Keywords: Commercial fields, descriptive-analytical approach, insurgencies, marginal fields, Niger-Delta militant groups

Kehinde Ogunsola-Saliu received her BSc. degree in Economics from Bowen University Iwo, Iwo, Osun State, Nigeria, in 2006, and her Masters in International Business from University of Wollongong in Dubai in 2007. She is currently undergoing PhD. in Energy Studies, with specialty in Oil and Gas Economics at the Centre for Petroleum Energy Economics and Law (CPEEL), University of Ibadan, Ibadan, Nigeria. Her present research interest focus is on Real Option Analysis and Oil and Gas Economics, and her current project involves Investment Analysis of Marginal Fieldsʼ Development in Nigeria using Real Options Approach. Kehinde served as a Lecturer at Ecole Professional Specialised Universitee, Cotonou between November 2015 and September 2016, and also acted as the Head of Department, School of Management Sciences for the same period. She also earlier worked as a Market Research Analyst/ Business Analyst at Matheko International Limited, Nigeria from April 2009 - December 2013.

Economic analysis of marginal fields development in Nigeria

Ogunsola-Saliu K

University of Ibadan, Nigeria

Marginal Fields are generally challenging to develop, given its economic sensitivity; however, there is a growing literature on the use of traditional approach models, such as the Discounted Cash Flow via the Net Present Value, Internal Rate of Return and Payback Period to evaluate investment analysis of Marginal Fields. Meanwhile, none of these studies incorporated the cost expended as a result of Niger Delta Militant Insurgency in the cash outflow. Thus, this study was designed to investigate the Economic Analysis of Marginal Fields in Nigeria with emphasis on Niger Delta militant Insurgency, using case studies from the offshore and onshore Marginal Fields. The traditional approach models were utilised to evaluate the profitability of Marginal fields at a standard discount rate of 12.5%. The models were modified by incorporating three new uncertainty variables captured under Niger Delta militant insurgencies [cost of repairing or replacing vandalised pipeline/blown-up facilities, ransom paid to Kidnappers Marginal Fields and revenue lost as a result of annual shut-down due to pipeline vandalisation/blown-up facilities]. Probabilistic model was also incorporated to assess the impact of the key uncertainty variables [Oil Price, Discount Rates, Annual shutdown, Gas Price, Petroleum Profit Tax, Capital Expenditure, Gas and Oil Operating Expenditure), Cost of repairing or replacing vandalised/ blown-up facilities and Ransom Paid] on the developed models, using the Monte Carlo simulation suite in @ Risk software. The investment in the marginal fields are profitable with offshore and on-shoreʼs.

Net Present Value of $200.2 million and $23.2 million, Internal Rate of Return; 21.5 % and 17.9% and Payback Period; five and six years, respectively. Based on the sensitivity analysis, Oil price was the most sensitive on the off-shoreʼs Net Present Value, Internal rate of return and payback period with an impact of 71.0%, 72.0% and -72.0%, respectively. The gas price, capital expenditure and oil price were the most sensitive on the on-shoreʼs Net present value, Internal Rate of Return and Payback period, with an impact of 53.0%, -57.0% and -53.0% respectively. The study concluded that marginal fieldsʼ investments are economically viable, even when faced with various human-made uncertainties.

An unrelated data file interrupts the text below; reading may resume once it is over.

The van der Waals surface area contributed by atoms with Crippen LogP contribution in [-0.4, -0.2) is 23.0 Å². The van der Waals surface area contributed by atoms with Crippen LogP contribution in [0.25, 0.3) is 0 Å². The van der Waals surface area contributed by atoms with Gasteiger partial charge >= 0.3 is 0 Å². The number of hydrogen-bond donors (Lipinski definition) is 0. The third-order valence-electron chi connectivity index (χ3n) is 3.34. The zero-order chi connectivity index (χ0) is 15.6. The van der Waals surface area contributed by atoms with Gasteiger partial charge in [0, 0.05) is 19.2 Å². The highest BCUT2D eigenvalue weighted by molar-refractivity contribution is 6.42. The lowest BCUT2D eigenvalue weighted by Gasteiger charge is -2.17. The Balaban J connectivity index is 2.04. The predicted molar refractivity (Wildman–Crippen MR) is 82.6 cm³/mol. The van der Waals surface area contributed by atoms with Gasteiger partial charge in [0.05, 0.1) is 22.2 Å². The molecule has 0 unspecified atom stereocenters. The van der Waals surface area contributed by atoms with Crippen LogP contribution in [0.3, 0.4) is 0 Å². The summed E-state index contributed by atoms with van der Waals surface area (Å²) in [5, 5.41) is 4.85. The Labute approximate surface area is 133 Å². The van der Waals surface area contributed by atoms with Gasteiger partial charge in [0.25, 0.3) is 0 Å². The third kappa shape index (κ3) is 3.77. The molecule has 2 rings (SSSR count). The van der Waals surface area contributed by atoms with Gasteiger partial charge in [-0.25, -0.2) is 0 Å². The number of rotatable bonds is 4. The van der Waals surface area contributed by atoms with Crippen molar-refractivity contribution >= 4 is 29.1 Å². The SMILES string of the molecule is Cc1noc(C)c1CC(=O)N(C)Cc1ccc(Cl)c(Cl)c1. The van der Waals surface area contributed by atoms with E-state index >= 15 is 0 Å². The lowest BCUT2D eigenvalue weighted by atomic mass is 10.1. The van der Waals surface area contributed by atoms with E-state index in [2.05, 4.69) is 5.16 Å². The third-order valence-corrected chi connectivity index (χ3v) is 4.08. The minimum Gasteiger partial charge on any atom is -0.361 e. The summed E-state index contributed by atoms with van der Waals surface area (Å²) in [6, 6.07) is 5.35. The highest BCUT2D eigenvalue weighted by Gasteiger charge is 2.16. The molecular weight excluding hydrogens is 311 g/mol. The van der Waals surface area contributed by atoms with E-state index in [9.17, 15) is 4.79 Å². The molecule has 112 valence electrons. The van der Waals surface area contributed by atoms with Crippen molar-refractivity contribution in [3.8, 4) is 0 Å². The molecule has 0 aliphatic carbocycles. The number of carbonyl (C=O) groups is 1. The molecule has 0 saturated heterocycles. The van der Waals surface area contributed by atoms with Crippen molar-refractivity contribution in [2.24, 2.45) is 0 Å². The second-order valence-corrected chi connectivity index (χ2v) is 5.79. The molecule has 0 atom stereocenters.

Keywords: Marginal fieldsʼ investment analysis, militant insurgencies, probabilistic approach, traditional approach.

Kehinde Ogunsola-Saliu received her BSc. degree in Economics from Bowen University Iwo, Iwo, Osun State, Nigeria, in 2006, and her Masters in International Business from University of Wollongong in Dubai in 2007. She is currently undergoing PhD. in Energy Studies, with specialty in Oil and Gas Economics at the Centre for Petroleum Energy Economics and Law (CPEEL), University of Ibadan, Ibadan, Nigeria. Her present research interest focus is on Real Option Analysis and Oil and Gas Economics, and her current project involves Investment Analysis of Marginal Fieldsʼ Development in Nigeria using Real Options Approach. Kehinde served as a Lecturer at Ecole Professional Specialised Universities, Cotonou between November 2015 and September 2016, and also acted as the Head of Department, School of Management Sciences for the same period. She also earlier worked as a Market Research Analyst/ Business Analyst at Matheko International Limited, Nigeria from April 2009 - December 2013.

Modelling the influence of nanoparticle size on oil recovery under injection with water-based nanofluid

Oshinibosi-Omotoso Yetunde

University of Ibadan, Nigeria

Nano-enhanced oil recovery has recently gained attention for applications in the Upstream Petroleum sector although it is yet to be applied in any oil field as of date in Nigeria. However, several laboratory experiments have been developed to validate the possibility of injecting nanofluid (nanoparticles dispersed in fluid, e.g. water, brine, alcohol, ethylene glycol, etc.) for enhanced oil recovery in oil field applications; and additional recoveries of approximately 10% have been recorded. Oil recovery by nanofluid results from two main mechanisms. These include IFT reduction and Wettability alteration. There are several factors that affect nanofluid flooding recovery. These include concentration of nanoparticles, size of nanoparticles, salinity, temperature, wettability of nanoparticles, the rock grain size, the clay content, reservoir permeability, and injection rate. However, the size and concentration of nanoparticles are the most dominant factors. This study investigated the effect of nanoparticle size on flooding recovery by analysing the laboratory results from three different sets of nanofluid experiments carried out at different locations while keeping other factors unchanged; the carrying fluid of the nanoparticles being brine. An existing mathematical flow model which describes how nanoparticles suspension is imbibed into a two-phase (oil and gas) system was modified to incorporate nanoparticle size. The extent of modification of fluid and solid properties due to addition of nanoparticles of different sizes were monitored and examined for possible enhancement to recovery. The oil recovery model generated results that were comparable to laboratory outcomes for the three different locations. The new nano-flow model incorporating variations in particle size could therefore be employed in future field applications.